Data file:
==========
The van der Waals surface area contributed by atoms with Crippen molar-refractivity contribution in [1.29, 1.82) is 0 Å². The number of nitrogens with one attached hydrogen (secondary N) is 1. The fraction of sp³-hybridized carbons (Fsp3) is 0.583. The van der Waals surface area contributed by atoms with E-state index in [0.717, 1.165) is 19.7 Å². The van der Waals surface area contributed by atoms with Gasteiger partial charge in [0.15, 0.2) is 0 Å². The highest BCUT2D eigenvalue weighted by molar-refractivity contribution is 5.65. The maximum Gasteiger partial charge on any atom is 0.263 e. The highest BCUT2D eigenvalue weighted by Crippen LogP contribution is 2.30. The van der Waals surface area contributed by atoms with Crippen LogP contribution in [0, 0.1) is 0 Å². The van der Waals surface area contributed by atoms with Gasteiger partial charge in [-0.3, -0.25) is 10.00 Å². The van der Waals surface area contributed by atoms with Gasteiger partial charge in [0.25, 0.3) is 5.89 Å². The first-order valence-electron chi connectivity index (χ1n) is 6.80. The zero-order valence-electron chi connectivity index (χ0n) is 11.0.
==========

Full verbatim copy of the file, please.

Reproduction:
The van der Waals surface area contributed by atoms with Crippen molar-refractivity contribution in [1.29, 1.82) is 0 Å². The number of nitrogens with one attached hydrogen (secondary N) is 1. The fraction of sp³-hybridized carbons (Fsp3) is 0.583. The van der Waals surface area contributed by atoms with E-state index in [0.717, 1.165) is 19.7 Å². The van der Waals surface area contributed by atoms with Gasteiger partial charge in [0.15, 0.2) is 0 Å². The highest BCUT2D eigenvalue weighted by molar-refractivity contribution is 5.65. The maximum Gasteiger partial charge on any atom is 0.263 e. The highest BCUT2D eigenvalue weighted by Crippen LogP contribution is 2.30. The van der Waals surface area contributed by atoms with Crippen LogP contribution in [0, 0.1) is 0 Å². The van der Waals surface area contributed by atoms with Gasteiger partial charge in [-0.3, -0.25) is 10.00 Å². The van der Waals surface area contributed by atoms with Gasteiger partial charge in [0.25, 0.3) is 5.89 Å². The first-order valence-electron chi connectivity index (χ1n) is 6.80. The zero-order valence-electron chi connectivity index (χ0n) is 11.0.